Carpenter Technology (CRS) makes it into the Danger Zone this week due to what appears to be misleading acquisition accounting.
We've discussed the High-Low Fallacy on this blog before. The fact that an acquisition is "earnings accretive" does not make it automatically good for investors. In fact, an acquisition can boost accounting earnings while destroying economic earnings and value, which is exactly what has happened in 2012 with Carpenter's acquisition of Latrobe Specialty Metals, Inc.
The company has been lauding the acquisition as "already accretive" to earnings and therefore good for investors. It shows the Latrobe acquisition as adding $0.30 per share, or 12% of the $2.53 GAAP earnings.
However, in 2012, operating income from the acquisition was just $24.9 million, excluding charges for writing off bad inventory. That amounts to a 4.6% return on invested capital - BEFORE tax. After taxes, the ROIC of the acquisition is just 2.9%. This is not nearly enough to cover the weighted average cost of capital (WACC), which is 8.7%.
As a result, economic earnings decline by $40 million even as the company shows GAAP net income increasing by $50 million in 2012. That misleading trend has carried over to the valuation of the company, currently $52.18 per share.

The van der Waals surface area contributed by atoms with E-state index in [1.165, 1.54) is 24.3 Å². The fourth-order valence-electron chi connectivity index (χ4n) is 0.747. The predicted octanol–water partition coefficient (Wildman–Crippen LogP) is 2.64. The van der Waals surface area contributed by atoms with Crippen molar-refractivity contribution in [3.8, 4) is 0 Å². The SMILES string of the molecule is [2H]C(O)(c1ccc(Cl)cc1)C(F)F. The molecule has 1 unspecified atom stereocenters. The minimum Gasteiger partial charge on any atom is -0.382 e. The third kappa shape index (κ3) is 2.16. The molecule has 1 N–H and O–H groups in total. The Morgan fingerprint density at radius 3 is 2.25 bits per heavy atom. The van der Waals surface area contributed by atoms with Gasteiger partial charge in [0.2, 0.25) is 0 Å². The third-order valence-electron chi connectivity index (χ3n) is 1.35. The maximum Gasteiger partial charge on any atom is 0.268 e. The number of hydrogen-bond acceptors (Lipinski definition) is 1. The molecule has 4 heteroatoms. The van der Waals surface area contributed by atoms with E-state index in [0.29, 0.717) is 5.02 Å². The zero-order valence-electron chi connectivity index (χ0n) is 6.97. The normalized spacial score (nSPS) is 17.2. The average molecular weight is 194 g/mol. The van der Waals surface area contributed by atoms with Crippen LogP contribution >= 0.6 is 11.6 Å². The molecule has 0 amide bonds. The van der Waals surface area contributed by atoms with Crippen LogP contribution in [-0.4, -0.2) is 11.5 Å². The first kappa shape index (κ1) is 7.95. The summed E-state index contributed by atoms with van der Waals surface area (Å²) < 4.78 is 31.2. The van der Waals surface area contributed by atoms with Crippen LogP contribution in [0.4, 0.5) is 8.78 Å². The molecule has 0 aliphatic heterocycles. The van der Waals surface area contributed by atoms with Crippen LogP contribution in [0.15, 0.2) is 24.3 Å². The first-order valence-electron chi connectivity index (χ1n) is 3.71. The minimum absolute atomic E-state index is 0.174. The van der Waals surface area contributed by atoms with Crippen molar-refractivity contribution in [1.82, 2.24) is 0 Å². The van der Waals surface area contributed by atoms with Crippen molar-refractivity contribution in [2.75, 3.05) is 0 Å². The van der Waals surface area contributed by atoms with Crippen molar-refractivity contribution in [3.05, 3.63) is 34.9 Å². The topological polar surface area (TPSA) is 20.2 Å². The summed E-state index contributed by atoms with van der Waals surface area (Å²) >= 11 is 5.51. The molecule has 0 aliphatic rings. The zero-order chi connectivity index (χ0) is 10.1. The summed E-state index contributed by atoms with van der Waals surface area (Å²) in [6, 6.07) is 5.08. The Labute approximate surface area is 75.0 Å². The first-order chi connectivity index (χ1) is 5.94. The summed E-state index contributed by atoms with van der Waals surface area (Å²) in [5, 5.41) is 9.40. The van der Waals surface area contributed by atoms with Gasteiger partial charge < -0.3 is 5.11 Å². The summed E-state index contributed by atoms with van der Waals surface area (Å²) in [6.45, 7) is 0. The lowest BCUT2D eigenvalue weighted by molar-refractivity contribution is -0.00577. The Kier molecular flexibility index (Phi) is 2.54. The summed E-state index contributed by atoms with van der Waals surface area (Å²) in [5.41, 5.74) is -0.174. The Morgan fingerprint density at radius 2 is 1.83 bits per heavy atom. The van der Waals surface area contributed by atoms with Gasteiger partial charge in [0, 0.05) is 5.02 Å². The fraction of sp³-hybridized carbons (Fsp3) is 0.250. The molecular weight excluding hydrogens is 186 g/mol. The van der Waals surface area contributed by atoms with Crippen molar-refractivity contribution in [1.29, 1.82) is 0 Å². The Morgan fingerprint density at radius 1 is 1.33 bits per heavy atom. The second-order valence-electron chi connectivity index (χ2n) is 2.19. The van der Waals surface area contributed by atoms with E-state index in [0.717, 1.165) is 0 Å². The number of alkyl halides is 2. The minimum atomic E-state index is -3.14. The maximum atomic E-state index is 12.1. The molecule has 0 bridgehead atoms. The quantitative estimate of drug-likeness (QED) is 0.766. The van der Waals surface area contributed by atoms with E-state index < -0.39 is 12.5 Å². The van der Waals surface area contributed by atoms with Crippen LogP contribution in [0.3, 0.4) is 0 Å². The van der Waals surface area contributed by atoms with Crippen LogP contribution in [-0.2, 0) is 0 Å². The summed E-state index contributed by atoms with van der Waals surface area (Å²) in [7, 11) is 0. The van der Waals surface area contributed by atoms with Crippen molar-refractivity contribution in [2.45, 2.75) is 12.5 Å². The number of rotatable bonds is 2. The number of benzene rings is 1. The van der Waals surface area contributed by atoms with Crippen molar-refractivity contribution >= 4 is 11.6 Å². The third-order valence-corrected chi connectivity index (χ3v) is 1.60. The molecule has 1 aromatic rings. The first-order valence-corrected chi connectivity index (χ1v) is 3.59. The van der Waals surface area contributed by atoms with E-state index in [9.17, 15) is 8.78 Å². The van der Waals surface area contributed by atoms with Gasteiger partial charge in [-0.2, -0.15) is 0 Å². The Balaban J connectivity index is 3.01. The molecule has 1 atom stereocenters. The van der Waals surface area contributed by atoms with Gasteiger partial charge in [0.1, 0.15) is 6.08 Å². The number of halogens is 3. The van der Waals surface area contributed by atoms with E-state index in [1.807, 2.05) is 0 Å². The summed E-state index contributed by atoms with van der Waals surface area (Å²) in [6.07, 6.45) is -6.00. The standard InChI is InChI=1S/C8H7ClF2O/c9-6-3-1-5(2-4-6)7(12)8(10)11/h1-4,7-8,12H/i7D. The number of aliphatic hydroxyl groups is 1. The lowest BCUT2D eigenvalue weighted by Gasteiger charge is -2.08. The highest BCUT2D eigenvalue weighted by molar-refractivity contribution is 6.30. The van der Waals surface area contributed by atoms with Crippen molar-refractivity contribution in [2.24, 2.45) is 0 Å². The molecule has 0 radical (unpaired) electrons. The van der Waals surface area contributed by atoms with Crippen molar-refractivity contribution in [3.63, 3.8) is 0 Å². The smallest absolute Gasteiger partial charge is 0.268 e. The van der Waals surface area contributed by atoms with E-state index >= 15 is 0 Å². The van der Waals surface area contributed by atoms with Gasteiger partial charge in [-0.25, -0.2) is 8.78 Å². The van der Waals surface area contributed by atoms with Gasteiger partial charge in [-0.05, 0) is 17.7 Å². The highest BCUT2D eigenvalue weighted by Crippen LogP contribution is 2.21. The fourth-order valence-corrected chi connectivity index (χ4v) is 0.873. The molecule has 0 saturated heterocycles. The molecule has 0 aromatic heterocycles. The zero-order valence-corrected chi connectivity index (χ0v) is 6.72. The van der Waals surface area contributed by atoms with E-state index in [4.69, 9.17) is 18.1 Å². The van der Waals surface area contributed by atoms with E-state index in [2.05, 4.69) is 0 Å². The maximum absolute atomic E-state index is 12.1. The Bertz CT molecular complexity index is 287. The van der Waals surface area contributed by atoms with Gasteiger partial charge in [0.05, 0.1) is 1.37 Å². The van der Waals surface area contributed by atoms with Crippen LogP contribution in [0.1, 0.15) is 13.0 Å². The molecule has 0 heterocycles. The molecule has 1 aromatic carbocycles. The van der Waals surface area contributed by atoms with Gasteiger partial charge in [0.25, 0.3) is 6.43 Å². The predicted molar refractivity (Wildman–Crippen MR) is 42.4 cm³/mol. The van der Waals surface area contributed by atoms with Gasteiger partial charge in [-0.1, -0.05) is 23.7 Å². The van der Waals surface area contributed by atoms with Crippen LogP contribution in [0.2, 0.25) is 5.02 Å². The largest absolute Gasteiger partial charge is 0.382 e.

That's massively higher than CRS's economic book value per share ($3.50), our measurement of the no-growth value of a stock. Note that our economic book value analysis accounts not only for the misleading accounting earnings but also for $644 million in pension underfunding on CRS' books. The price to economic book value ratio of CRS is 14.9, which is quite high (a price to EBV ratio of 3.5 or greater is considered Very Dangerous).
For further perspective on the richness of CRS' valuation: to justify the current share price, CRS would have to grow its net operating profit after tax (NOPAT) by 20% compounded annually for 15 years. That would be a quite impressive performance indeed for any company, but especially for one whose overstating profits with value-destroying acquisitions.
I think a more realistic, yet still optimistic, scenario for CRS would only justify a share price of about $25, not even half of its current valuation.
Investors should avoid ETFs and mutual funds that allocate significantly to CRS. SPDR S&P Metals & Mining ETF (XME) and Capital Management Small-Cap Fund (CMSVX) in particular are two to avoid due to their Dangerous ratings and 3.17% and 3.45% allocation to CRS, respectively.
Check out this week's Danger Zone interview with Chuck Jaffe of MoneyMarketWatch.com.
Disclosure: I receive no compensation to write about any specific stock, sector or theme.